I would recommend this series of videos to all who contemplate spending money on a trued rifle.
Caution! This is not a task I would recommend to the novice or hobby machinist with out first graduating from a reputable machine shop class. Lathe cutting threads to published American National Standards Institute (ANSI) dimensions requires about two to four weeks, eight hour days, to master and not everyone has the temperment to for this work. Practice, practice, practice.
Great set of videos, excellent craftsmanship! Now I have to go pay attention to the wife because I could not stop watching till I was all the way through. Thanks for taking the time to explain the process, great post.
Again, I want to thank you all very much for your kind words and show of appreciation. I had no idea you guys would like them that much when I posted them. I don't look all the time, but I want you all to know that I truly appreciate all your comments.
<div class="ubbcode-block"><div class="ubbcode-header">Originally Posted By: ARCOREY</div><div class="ubbcode-body">I feel bad about questioning the prices to true an action after watching all of those. Thanks for posting these. I would have given up at the part of getting the first indicators set up. </div></div>
No kidding. I'll never complain about the cost of getting an action trued again. This also shows how important it is to have a skilled craftsman do this kind of work for you. Just because Jim Bob down the street has a lathe doesn't mean he can do this kinda work. Definitely takes a very unique skill set, a lot of patience and a lot of knowledge.
when making your gauge how did you determine when you had reached the desired pitch diameter? Did you go until the threads are sharp or very close, cut a relief behind thread to disired minor diameter and when then when the threading tool made a cut in the relief you were done or was it some other way? Is this basicly making a standard for you?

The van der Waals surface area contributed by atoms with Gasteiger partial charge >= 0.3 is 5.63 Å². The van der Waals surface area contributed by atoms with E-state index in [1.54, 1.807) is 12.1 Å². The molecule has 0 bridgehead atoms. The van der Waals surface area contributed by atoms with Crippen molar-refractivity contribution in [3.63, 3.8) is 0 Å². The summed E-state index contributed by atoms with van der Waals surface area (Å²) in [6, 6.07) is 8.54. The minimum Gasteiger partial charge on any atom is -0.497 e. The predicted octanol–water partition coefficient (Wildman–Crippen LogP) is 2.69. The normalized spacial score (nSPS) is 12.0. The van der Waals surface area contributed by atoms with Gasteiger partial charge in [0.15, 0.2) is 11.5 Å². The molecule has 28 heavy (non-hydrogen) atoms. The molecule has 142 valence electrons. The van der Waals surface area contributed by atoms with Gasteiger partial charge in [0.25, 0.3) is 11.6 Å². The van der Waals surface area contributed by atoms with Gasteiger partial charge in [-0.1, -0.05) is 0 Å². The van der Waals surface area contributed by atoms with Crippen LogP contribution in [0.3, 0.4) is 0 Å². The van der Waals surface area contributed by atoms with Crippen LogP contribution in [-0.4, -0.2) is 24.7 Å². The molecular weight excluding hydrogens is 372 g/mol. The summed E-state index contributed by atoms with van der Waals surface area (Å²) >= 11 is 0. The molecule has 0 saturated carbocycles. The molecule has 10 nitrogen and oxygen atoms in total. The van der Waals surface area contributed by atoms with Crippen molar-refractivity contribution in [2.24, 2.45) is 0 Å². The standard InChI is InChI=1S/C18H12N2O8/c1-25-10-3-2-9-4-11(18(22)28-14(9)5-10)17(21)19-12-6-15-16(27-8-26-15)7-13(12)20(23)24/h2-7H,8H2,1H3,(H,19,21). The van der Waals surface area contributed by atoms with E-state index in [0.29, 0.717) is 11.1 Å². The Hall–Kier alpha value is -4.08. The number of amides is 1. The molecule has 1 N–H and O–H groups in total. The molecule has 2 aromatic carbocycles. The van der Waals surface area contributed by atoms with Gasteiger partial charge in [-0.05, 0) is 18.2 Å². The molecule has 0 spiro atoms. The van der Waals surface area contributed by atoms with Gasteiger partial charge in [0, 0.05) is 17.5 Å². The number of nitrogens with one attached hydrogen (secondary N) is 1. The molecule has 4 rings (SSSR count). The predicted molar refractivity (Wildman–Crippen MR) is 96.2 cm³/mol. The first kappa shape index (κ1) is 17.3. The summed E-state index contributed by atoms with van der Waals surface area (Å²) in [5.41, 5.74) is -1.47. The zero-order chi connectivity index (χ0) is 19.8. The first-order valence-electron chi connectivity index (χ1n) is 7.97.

When you have to make threads of a specific pitch, you would use wire gauges used to measure threads. They come in a set, each pitch will have three wires. Two would lay in the valleys on one side of the cylinder being threaded, and one on the opposing side. While holding these in place, you take a measurement with a micrometer. There is a specific number for every pitch. Once you take a measurement, you will know how much more will need to be removed to reach the standard for that pitch. Go no-go gauges are sold in standard sizes such as 1/4, 1/2, 3/4 inch, ect. However, 1.077 inches is not a standard diameter, and that's why I made mine. Too shallow a root, and there will not be enough male thread to female thread contact. Too deep, and the thread walls are too thin making them weak. There are guys that could give a way better explanation of this, so I hope I didn't mess anyone up with my crude explanation.
WOW, Thank you so much for posting these great videos. I've watched 1-3 so far, and am truly impressed. It takes a special person to go through all the trouble and put in this much time to spread the knowledge. I am honored that you chose to share your talents with all of us here on SH. I am a new member, and I've found this site to be the best firearms related site on the web. Thanks again.
Thank you very much. You're correct about this site. I've been on many forums, and in my opinion, this is the very best. BTW, I'm no one special, but whenever an opportunity to help arises, I do my very best to do just that. Again thank all of you guys for you appreciation. I hope to give more in the future.
Thanks so much for uploading these. Tons of useful information and inspiration too. I am machining my action truing fixture now, and planning on a bolt truing fixture too. Just ordered material for that one.
The time You spent making the videos was very generous of You, and shows even the precision and techniques required to properly do a correct barreling job.
Thanks again for the time spent!
Excellent videos.... easy to follow and gave me a better understanding of the difference between an off the shelf rifle vs. something someone custom built.
Looking forward for other videos!
Amazing how a few things can really make or break a rifle!